In what one official called “an extraordinary day,” Salt Lake City saw two new affordable housing projects break ground Friday, one for the elderly and another for those escaping homelessness.
The two projects, at Centro Civico Mexicano and First Step House, will include a total of 136 new dwellings — with all of those units kept accessible for residents earning below-average incomes.
“Today is such a landmark in dreams coming true for people who desperately need affordable housing,” Mayor Jackie Biskupski said of the two developments. “If we bring everybody together — the bankers, the builders, the state, the county, the city — what people thought was impossible was truly possible.”
First Step House is adding 75 units to an existing campus to serve those transitioning from homelessness, with eight or more devoted to those with mental illness. Centro Civico Mexicano is building 61 apartments for active seniors, north of its existing cultural center at 155 S. 600 West, which was founded in 1939.
Both projects involved intricate financing that often goes into affordable housing, drawing from scores of government, nonprofit and private-sector sources while also relying on several complex tax breaks.
Latino leaders said the Centro Civico housing, with an anticipated price tag of $12 million, relied heavily on low-income tax credits and a series of other grants. And in the First Step House expansion, officials leveraged about $3 million in federal and state credits and has an overall price tag of $20 million, said Grant Whitaker, president and CEO of the nonprofit Utah Housing Corporation.
"For those of you would don’t understand tax credits, this part is fairly simple,” Whitaker said. "Tax credits means down payment. This makes it a small mortgage and a small monthly payment, meaning they can have very low rents, affordable to people who don’t make much money.”
First Step House is expanding its Recovery Campus at 440 South 500 East, which opened in 2016. The site provides drug treatment, medical care, job training and housing, primarily for veterans.
The 75 new apartments represent the city’s first addition of what officials call permanent supportive housing since 2007, when a former Holiday Inn at 999 South Main was converted to 201 units serving single homeless men.
This new phase at First Step, to be called 5th East Apartments and set to open in spring 2020, will be built by Kier Construction. The facility’s focus will be serving residents with mental illness who are coming out of homelessness and often have nowhere else to go, according to Shawn McMillen, executive director of First Step House.
“They are folks who often slip through the cracks,” McMillen said of the clientele. “And because of this, we’re going to provide a warm, safe place for folks to live that will match the level of services to the level of need.”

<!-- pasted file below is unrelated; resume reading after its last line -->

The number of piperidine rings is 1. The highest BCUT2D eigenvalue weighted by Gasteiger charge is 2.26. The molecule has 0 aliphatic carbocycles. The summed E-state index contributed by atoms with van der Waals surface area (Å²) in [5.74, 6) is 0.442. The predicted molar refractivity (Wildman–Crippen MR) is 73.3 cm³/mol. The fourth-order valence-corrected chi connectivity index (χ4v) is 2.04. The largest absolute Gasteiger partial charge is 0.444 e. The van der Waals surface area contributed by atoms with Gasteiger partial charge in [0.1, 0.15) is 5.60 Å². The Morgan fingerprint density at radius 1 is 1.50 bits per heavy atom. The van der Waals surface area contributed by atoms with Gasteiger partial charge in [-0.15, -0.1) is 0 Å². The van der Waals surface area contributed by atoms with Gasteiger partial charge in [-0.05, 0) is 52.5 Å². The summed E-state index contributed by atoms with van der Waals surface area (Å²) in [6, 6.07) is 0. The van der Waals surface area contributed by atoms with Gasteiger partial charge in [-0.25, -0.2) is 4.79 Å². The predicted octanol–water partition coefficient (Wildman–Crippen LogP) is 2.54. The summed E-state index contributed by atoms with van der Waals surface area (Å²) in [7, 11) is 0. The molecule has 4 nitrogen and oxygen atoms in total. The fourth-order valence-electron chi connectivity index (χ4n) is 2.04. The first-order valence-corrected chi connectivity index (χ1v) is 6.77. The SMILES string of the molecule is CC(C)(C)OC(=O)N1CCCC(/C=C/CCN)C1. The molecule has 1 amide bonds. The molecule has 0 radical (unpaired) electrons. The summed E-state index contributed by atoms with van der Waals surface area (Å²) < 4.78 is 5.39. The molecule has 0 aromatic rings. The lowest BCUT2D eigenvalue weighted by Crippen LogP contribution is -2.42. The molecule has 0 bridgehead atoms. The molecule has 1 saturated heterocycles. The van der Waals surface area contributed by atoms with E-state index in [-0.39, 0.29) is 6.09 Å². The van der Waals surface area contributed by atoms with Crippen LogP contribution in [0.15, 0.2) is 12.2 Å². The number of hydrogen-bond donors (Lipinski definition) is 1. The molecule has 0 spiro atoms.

The new supportive housing, which pairs a place to live with case management and social services, also represents another positive step away from the shelter-centered model for providing homeless services, Biskupski said.
Biskupski said the two projects kicked off Friday are part of 2,500 affordable homes proposed or underway in Utah’s capital city, where officials believe there’s a need for up to 9,000 such dwellings.
About 100 elected officials, leaders in Utah’s Latino community and supporters turned out Friday morning at Centro Civico to launch construction of what will be a five-story building there. Rimrock Construction will build the 61 apartments, along with adjoining retail spaces, classrooms and meeting rooms.
Biskupski said the housing met “a critical need” among the city’s senior population, while Brandy Farmer, CEO at Centro Civico, added that Utah’s Latino community was proud to provide these residents with a way to live affordably close to downtown.
Farmer and others also said the expansion honored the center’s rich cultural heritage, which dates back to the state’s first Mexican immigrants who came to work the region’s mines and railroads.
Developer and former Salt Lake County Mayor Peter Corroon said the project — dubbed Casa Milagro, Spanish for House of Miracles — faced a stream of financial and logistical obstacles since it was first proposed in 2013, including an unexpected, $240,000 environmental cleanup from an abandoned lead smelter.
Though their timeline depends on raising more money, officials said they envision a second phase someday to add retail shops to the complex and revitalize the main building at Centro Civico Mexicano, Utah’s oldest nonprofit Hispanic organization.